British Home Children: B.C. women reflect on shameful period in Canadian history

Carol Bateman of Chilliwack with a photo of her father, Sheriff Thompson, who was one of the 100,000 British Home Children shipped from England to Canada between 1869 and 1948. (Paul Henderson/ The Progress)Carol Bateman of Chilliwack with a photo of her father, Sheriff Thompson, who was one of the 100,000 British Home Children shipped from England to Canada between 1869 and 1948. (Paul Henderson/ The Progress)
Descendants of British Home Children, Shirley Daily (left) and Carol Bateman show photos and talk about this little-known period in Canadian history. (Paul Henderson/ The Progress)Descendants of British Home Children, Shirley Daily (left) and Carol Bateman show photos and talk about this little-known period in Canadian history. (Paul Henderson/ The Progress)
Shirley Daily of Chilliwack with a photo of her grandfather, Robert Munday who was one of the 100,000 British Home Children shipped from England to Canada between 1869 and 1948. (Paul Henderson/ The Progress)Shirley Daily of Chilliwack with a photo of her grandfather, Robert Munday who was one of the 100,000 British Home Children shipped from England to Canada between 1869 and 1948. (Paul Henderson/ The Progress)

When Carol Bateman’s father was 12 years old in 1915, he boarded a passenger liner with many other children, the SS Missanabie in Liverpool, England, and sailed to New Brunswick.

This was a life-changing event for young Sheriff Atcheson Thompson, but it was not a move of his own choosing.

Carol Bateman of Chilliwack with a photo of her father, Sheriff Thompson who was one of the 100,000 British Home Children shipped from England to Canada between 1869 and 1948. (Paul Henderson/ The Progress)

Shirley Daily’s grandfather, Robert John Munday, was just nine years old in July 1907 when he was put on the SS Kensington with hundreds of other boys and girls, also off to an uncertain life in Canada.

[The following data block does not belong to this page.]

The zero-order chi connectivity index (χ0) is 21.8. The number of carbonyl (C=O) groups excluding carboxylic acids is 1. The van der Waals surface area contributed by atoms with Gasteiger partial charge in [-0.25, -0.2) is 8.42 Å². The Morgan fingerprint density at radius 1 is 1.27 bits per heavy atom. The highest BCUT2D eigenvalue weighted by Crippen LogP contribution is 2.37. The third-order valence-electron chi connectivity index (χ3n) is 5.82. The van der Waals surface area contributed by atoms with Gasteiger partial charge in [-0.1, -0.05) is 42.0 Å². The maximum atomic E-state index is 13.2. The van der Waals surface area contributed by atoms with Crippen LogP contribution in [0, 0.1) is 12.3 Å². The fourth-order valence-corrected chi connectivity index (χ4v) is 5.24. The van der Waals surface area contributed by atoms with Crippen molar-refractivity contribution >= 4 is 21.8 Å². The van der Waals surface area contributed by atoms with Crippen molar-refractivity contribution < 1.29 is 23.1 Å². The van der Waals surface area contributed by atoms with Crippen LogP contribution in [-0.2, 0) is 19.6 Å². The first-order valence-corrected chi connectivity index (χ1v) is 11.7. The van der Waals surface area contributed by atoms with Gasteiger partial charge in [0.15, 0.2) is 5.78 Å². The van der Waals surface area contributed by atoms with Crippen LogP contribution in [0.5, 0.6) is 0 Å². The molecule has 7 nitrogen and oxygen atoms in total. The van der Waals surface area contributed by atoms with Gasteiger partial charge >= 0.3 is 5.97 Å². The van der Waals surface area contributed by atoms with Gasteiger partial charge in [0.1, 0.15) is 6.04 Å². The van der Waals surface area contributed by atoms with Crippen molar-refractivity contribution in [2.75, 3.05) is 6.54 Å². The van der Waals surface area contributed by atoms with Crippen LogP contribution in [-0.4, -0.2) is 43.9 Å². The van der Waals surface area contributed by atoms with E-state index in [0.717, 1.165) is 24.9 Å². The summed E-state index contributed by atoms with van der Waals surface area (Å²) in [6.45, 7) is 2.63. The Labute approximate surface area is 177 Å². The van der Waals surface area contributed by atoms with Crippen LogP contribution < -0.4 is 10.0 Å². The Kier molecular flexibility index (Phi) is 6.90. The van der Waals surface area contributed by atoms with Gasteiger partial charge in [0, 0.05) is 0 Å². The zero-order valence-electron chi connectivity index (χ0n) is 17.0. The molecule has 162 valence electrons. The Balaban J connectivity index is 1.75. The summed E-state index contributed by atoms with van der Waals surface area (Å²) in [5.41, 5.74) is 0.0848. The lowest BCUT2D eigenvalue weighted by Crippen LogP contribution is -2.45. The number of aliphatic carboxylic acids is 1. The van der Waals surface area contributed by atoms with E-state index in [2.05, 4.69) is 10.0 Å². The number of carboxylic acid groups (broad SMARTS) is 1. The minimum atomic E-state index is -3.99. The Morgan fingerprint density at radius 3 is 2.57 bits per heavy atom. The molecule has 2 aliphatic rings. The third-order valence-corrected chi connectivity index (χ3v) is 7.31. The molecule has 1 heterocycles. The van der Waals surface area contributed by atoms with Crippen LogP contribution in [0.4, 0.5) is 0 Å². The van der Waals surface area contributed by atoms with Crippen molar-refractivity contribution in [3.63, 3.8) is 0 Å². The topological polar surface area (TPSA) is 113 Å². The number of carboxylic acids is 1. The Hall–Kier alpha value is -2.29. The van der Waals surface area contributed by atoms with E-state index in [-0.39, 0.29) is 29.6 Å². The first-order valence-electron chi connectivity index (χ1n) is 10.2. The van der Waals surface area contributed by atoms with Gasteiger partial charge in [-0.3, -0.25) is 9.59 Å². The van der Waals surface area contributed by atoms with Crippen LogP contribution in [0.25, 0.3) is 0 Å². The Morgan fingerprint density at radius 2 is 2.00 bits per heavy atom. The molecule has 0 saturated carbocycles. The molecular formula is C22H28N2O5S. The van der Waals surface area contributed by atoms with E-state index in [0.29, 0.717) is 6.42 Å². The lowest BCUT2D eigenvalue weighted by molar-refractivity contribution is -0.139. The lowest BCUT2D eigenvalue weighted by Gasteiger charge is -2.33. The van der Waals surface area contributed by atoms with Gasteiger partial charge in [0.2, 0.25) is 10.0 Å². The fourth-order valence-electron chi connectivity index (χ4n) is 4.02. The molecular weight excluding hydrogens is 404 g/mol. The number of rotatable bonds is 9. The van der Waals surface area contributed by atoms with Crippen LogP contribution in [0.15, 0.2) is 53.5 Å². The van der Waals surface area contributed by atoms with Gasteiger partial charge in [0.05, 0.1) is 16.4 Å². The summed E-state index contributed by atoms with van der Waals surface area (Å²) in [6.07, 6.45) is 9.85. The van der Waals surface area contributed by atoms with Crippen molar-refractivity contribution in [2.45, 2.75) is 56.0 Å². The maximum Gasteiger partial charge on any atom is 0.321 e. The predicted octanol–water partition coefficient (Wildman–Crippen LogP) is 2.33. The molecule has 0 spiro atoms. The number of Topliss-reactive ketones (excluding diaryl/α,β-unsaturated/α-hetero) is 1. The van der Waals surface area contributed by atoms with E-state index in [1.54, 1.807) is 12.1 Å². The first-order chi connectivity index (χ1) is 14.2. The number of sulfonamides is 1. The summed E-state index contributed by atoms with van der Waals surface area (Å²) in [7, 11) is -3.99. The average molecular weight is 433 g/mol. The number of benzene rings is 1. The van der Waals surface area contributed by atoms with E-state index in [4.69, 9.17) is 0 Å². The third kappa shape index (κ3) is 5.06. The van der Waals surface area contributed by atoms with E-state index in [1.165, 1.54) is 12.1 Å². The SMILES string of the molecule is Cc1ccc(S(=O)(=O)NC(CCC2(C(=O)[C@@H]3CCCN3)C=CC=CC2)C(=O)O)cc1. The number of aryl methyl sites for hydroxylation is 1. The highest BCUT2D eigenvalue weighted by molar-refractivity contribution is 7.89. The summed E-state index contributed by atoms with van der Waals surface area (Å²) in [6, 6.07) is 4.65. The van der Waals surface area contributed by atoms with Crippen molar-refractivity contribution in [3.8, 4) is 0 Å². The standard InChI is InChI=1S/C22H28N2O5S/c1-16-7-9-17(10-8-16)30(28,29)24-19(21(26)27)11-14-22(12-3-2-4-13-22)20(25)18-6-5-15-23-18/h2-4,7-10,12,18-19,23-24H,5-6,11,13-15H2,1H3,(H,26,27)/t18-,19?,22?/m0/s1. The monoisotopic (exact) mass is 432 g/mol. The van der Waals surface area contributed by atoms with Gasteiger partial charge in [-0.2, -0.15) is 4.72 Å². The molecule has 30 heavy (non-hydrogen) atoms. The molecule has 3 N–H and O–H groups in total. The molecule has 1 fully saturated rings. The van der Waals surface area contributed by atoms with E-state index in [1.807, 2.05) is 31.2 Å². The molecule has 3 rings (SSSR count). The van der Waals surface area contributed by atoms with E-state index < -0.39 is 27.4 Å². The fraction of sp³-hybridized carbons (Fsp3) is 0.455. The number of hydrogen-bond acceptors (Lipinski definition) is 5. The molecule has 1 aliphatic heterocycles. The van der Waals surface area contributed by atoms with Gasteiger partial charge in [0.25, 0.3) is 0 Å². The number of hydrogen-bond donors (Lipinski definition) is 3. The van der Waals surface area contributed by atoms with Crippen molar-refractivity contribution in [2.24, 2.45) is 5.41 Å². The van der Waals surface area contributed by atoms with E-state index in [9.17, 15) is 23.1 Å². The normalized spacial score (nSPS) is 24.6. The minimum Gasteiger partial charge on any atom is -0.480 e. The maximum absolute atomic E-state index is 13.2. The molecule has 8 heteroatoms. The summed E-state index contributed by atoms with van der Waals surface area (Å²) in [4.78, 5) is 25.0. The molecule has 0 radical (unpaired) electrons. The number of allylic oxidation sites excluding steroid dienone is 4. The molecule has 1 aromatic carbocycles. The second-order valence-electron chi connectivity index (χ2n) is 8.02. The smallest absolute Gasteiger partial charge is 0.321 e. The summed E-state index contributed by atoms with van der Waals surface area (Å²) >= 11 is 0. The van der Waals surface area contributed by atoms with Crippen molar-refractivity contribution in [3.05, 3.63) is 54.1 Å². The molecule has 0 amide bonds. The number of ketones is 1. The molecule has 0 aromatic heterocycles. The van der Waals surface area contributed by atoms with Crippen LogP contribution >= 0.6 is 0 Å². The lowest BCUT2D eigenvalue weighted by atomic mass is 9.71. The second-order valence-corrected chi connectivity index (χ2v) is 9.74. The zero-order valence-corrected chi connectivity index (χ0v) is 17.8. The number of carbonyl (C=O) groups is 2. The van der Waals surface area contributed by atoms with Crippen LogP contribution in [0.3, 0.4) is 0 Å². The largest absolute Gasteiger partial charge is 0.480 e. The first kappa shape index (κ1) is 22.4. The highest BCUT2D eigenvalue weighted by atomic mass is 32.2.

Upon arrival, Sheriff was sent to The Fegan Home in Toronto, a so-called “distributing” house. There the children would wait. Farmers would come to the city, choose a boy or a girl, pay $2 or $3, and take them home.

What in hindsight looks like purchasing children like chattel, was apparently done with the best intentions at the time by both the British and Canadian governments.

What awaited these kids, however, the British Home Children as they are known, was a diverse range of futures from that of abused and indentured servants, all the way up to loved adoptees in new-found homes. And everything in between.

“My grandfather was not well fed,” Daily said during a recent visit with she and Bateman, descendants of British Home Children. “He subsisted mostly on apples that he found, vegetables he could find in the garden. He was put in the barn and it wasn’t heated so he slept in there. He was beaten at times. It was not a happy place for him.”

Bateman’s father, however, was treated well by his “adopted” family, the Kirbys from Port Perry, Ontario. When Sheriff got scarlet fever and the Kirbys brought him back to the distributing home, a replacement boy was offered.

“It was like merchandise, right?” Bateman said, “But Mr. Kirby said, ‘I like this boy. I’ll wait for him.’”

Who were the British Home Children?

Bateman’s father and Daily’s grandfather are but two examples of the tens of thousands of children of all ages shipped to Canada from 1869 up until 1948 by well-known organizations such as Barnardo’s, The Salvation Army, and others.

Many say the policy was well-intentioned, aiming to help with labour shortages in Canada while offering up new lives to children who may have been otherwise impoverished or alone. In reality, the program was designed to rid England of an over-abundance of children living on the streets or in orphanages or in sub-optimal family situations, all while providing Canadian farmers with slave labour.

It’s estimated four to five million Canadians today are descendants of British Home Children. In 2011, the Canadian government designated September 28 as British Home Children day. This year marks the 150th year since the first BHC arrived in Canada, a legacy of trauma and child abuse that is not well-known by the vast majority of Canadians.

And while Canada has formally apologized for the horrific residential school legacy inflicted on Indigenous people, and as knowledge of that attempted cultural genocide becomes more understood, the 100,000 British Home Children (BHC) brought to this country to become indentured farm workers and domestic slaves are largely forgotten.

Shirley Daily of Chilliwack with a photo of her grandfather, Robert Munday who was one of the 100,000 British Home Children shipped from England to Canada between 1869 and 1948. (Paul Henderson/ The Progress)